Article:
Labor force60.08 million (2017 est.)
Labor force - by occupationagriculture: 70%
industry: 10%
services: 20% (1999 est.)
Unemployment rate13.4% (2017 est.)
13.4% (2017 est.)
Unemployment, youth ages 15-24total: 7.7%
male: NA
female: NA (2015 est.)
Household income or consumption by percentage sharelowest 10%: 1.8%
highest 10%: 38.2% (2010 est.)
Distribution of family income - Gini index48.8 (2013)
50.6 (1997)
Budgetrevenues: $13.97 billion
expenditures: $22.15 billion (2017 est.)
Taxes and other revenues3.5% of GDP (2017 est.)
Budget surplus (+) or deficit (-)-2.1% of GDP (2017 est.)
Public debt15.3% of GDP (2017 est.)
14.3% of GDP (2016 est.)
Inflation rate (consumer prices)16.3% (2017 est.)
15.7% (2016 est.)
Central bank discount rate4.25% (31 December 2010)
6% (31 December 2009)
Commercial bank prime lending rate17.5% (31 December 2017 est.)
16.87% (31 December 2016 est.)
Stock of narrow money$32.99 billion (31 December 2017 est.)
$37.45 billion (31 December 2016 est.)
Stock of broad money$67.97 billion (31 December 2017 est.)
$77.91 billion (31 December 2016 est.)
Stock of domestic credit$79.26 billion (31 December 2017 est.)
$89.18 billion (31 December 2016 est.)
Market value of publicly traded shares$53.07 billion (31 December 2016 est.)
$63.47 billion (31 December 2014 est.)
$80.61 billion (31 December 2013 est.)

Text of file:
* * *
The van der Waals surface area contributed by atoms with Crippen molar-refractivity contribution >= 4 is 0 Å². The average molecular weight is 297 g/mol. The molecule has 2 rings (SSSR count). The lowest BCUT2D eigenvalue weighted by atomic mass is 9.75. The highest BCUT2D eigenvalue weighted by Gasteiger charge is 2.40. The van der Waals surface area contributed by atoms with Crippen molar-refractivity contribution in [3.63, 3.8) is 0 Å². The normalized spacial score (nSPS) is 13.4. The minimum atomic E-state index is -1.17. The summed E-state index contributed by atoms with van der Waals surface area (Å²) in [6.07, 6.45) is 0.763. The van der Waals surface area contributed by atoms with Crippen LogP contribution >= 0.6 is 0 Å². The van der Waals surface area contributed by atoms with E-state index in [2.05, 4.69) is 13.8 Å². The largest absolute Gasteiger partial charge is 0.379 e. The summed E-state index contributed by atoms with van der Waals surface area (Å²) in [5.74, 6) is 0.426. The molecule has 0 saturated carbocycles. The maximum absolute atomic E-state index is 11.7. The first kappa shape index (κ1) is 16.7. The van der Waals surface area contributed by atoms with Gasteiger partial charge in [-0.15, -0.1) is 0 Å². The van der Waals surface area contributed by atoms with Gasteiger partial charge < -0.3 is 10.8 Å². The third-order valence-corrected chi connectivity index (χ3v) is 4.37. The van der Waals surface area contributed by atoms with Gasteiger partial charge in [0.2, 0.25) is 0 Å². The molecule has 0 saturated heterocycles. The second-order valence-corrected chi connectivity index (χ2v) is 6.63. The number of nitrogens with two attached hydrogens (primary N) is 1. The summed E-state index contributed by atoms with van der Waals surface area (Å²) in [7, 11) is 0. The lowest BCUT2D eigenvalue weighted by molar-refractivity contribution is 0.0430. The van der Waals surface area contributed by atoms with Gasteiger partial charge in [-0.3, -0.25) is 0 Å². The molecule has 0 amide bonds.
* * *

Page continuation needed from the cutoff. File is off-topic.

Agriculture - productscocoa, peanuts, cotton, palm oil, corn, rice, sorghum, millet, cassava (manioc, tapioca), yams, rubber; cattle, sheep, goats, pigs; timber; fish
Industriescrude oil, coal, tin, columbite; rubber products, wood; hides and skins, textiles, cement and other construction materials, food products, footwear, chemicals, fertilizer, printing, ceramics, steel
Industrial production growth rate0.7% (2017 est.)
Current Account Balance$7.667 billion (2017 est.)
$2.722 billion (2016 est.)
Exports$40.81 billion (2017 est.)
$34.7 billion (2016 est.)
Exports - commoditiespetroleum and petroleum products 95%, cocoa, rubber (2012 est.)
Exports - partnersIndia 34%, US 9%, Spain 5.9%, France 5.8%, South Africa 5.5%, Canada 5.1% (2016)
Imports$35.24 billion (2017 est.)
$35.24 billion (2016 est.)
Imports - commoditiesmachinery, chemicals, transport equipment, manufactured goods, food and live animals
Imports - partnersChina 20.3%, US 8.3%, Belgium 7.6%, UK 4.4%, Netherlands 4.1% (2016)
Reserves of foreign exchange and gold$31.08 billion (31 December 2017 est.)
$25.84 billion (31 December 2016 est.)
Debt - external$35.23 billion (31 December 2017 est.)
$31.41 billion (31 December 2016 est.)
Stock of direct foreign investment - at home$118 billion (31 December 2017 est.)
$113.4 billion (31 December 2016 est.)
Stock of direct foreign investment - abroad$17.04 billion (31 December 2017 est.)
$15.65 billion (31 December 2016 est.)
Exchange ratesnairas (NGN) per US dollar -
323.5 (2017 est.)
253 (2016 est.)
253 (2015 est.)
192.73 (2014 est.)
158.55 (2013 est.)
Fiscal yearcalendar year

Source: CIA World Factbook
This page was last updated on January 20, 2018